Reproductive Rights

March 10, 2006 | 35 comments
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I’ve been arguing this point for years, but today a group made it in Federal court: laws imposing child support on fathers who didn’t want a child violate the father’s “reproductive freedom.” The group calls their cause Roe v. Wade for Men. According to their attorney, “The public is still dealing with the pre-Roe ethic when it comes to men, that if a man fathers a child, he should accept responsibility,” and they hope to change that. The article’s most striking jaw-droppingly unbelievable quote was from Kim Gandy, abortion advocate and President of the National Organization for Women, in explaining why courts don’t protect men’s reproductive rights: “But most courts say it’s not about what he did or didn’t do or what she did or didn’t do. It’s about the rights of the child.” (“The rights of the child take precedence over the parent’s right to have sex sans parenthood?! Kim Gandy?!)

As the group explains the suit on their website, “More than three decades ago Roe vs. Wade gave women control of their reproductive lives but nothing in the law changed for men. Women can now have sexual intimacy without sacrificing reproductive choice. Women now have the freedom and security to enjoy lovemaking without the fear of forced procreation. Women now have control of their lives after an unplanned conception. But men are routinely forced to give up control, forced to be financially responsible for choices only women are permitted to make, forced to relinquish reproductive choice as the price of intimacy.

“We will ask a United States district court judge to apply the principles of reproductive choice, as articulated in Roe vs. Wade, to men. We will ask that men be granted equal protection of the laws which safeguard the right of women to make family planning decisions after sex. We will argue that, at a time of reproductive freedom for women, fatherhood must be more than a matter of DNA: A man must choose to be a father in the same way that a woman chooses to be a mother.”

As our regular readers know, I think that both mothers and fathers have affirmative duties to their children regardless of their desire to be a parent, and even if they used eight dozen forms of birth control to reduce the likelihood that they’d create a son or daughter, so long as they consented to the act and it’s residual risk of parenthood.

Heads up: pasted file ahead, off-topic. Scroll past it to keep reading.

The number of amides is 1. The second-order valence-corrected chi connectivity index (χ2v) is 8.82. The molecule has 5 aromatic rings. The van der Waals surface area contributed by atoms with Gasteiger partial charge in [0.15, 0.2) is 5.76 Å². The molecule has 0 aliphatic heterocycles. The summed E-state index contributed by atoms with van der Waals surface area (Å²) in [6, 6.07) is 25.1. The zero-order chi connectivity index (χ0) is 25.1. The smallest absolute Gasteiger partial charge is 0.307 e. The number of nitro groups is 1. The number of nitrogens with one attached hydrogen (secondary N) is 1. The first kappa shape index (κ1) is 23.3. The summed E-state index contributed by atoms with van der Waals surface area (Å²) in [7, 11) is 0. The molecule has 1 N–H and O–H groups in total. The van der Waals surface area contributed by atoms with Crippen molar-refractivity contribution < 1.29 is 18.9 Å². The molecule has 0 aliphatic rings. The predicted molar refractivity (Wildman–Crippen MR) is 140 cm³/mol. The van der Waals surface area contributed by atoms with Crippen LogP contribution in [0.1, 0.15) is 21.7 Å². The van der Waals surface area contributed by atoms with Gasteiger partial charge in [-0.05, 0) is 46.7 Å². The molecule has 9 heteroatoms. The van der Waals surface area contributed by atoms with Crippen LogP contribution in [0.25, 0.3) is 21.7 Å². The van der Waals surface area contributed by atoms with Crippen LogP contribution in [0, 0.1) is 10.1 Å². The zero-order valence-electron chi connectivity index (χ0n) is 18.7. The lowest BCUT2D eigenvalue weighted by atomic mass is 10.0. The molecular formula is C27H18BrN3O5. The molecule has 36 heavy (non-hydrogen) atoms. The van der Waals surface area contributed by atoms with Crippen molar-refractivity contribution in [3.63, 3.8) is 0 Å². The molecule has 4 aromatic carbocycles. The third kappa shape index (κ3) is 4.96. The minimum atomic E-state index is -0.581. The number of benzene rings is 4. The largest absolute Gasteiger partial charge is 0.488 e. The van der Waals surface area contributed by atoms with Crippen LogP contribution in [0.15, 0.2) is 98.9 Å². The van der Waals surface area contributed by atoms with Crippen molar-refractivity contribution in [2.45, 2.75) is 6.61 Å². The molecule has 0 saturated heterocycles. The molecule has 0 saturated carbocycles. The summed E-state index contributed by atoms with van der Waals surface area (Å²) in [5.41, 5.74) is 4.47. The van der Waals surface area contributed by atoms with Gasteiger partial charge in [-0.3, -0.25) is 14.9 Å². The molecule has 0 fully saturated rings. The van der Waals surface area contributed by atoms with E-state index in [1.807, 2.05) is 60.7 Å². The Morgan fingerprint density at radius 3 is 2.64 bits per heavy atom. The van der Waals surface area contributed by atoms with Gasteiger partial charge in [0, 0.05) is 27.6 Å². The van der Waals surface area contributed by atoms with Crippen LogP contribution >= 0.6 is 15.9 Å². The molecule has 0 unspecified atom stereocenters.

35 Responses to Reproductive Rights

  1. Kaimi Wenger on March 10, 2006 at 12:33 am

    Um, Matt, the argument that those silly folks are making is, to use your adjective, jaw-droppingly weak. The case law is a mess, yes. But even with the mess of case law, it’s clear that the right is based on the bodily integrity of the woman, not on any “freedom to have sex” nonsense. The group is making a silly argument, and I’m frankly disappointed to hear that you seem to agree with them.

  2. anon on March 10, 2006 at 12:38 am

    “The article’s most striking…”

    What article? The only link is see is to the organization’s website.

  3. Matt Evans on March 10, 2006 at 12:56 am

    Sorry anon, the article is here. I’ll update the article.

    Kaimi,

    I agree that their complaint is based more on abortion rhetoric than abortion case law (though I’d be stunned if Blackmun didn’t mention the intimate nature of reproductive decisions placing them beyond state oversight). But this is worth highlighting only to disabuse the public of the disengenuous “reproductive freedom” and “reproductive rights” garbage. When Alito was nominated to the Supreme Court, for example, I saw an interview with Lawrence Tribe where in a couple minutes he entioned “reproductive rights” three times. So the concept may be weak legally but it’s still salient (or rhetorically useful) to a Constitutional scholar and advocate like Tribe. For that reason it’s important to educate people that Tribe doesn’t believe in reproductive freedom because he doesn’t think men should be able to decide, apart from the decision to have sex, whether or not they reproduce. If “reproductive freedom” means the freedom to abstain from sex, no one opposes it, and if “reproductive freedom” means the freedom to choose not to reproduce apart from consenting to sex, no one supports it.

  4. Matt Evans on March 10, 2006 at 1:28 am

    Kaimi,

    I just went back and looked at Roe and Casey. Reproductive freedom is more foundational than we had remembered — it’s the second prong in the right to privacy. Here’s the relevant section from Casey:

    “State restrictions on abortion violate a woman’s right of privacy in two ways. First, compelled continuation of a pregnancy infringes upon a woman’s right to bodily integrity by imposing substantial physical intrusions and significant risks of physical harm . . . ***

    “Further, when the State restricts a woman’s right to terminate her pregnancy, it deprives a woman of the right to make her own decision about reproduction and family planning – critical life choices that this Court long has deemed central to the right to privacy. The decision to terminate or continue a pregnancy has no less an impact on a woman’s life than decisions about contraception or marriage. 410 U.S., [505 U.S. 833, 928] at 153. Because motherhood has a dramatic impact on a woman’s educational prospects, employment opportunities, and self-determination, restrictive abortion laws deprive her of basic control over her life. For these reasons, “the decision whether or not to beget or bear a child” lies at “the very heart of this cluster of constitutionally protected choices.” Carey v. Population Services International, 431 U.S. 678, 685 (1977).” (emphasis mine)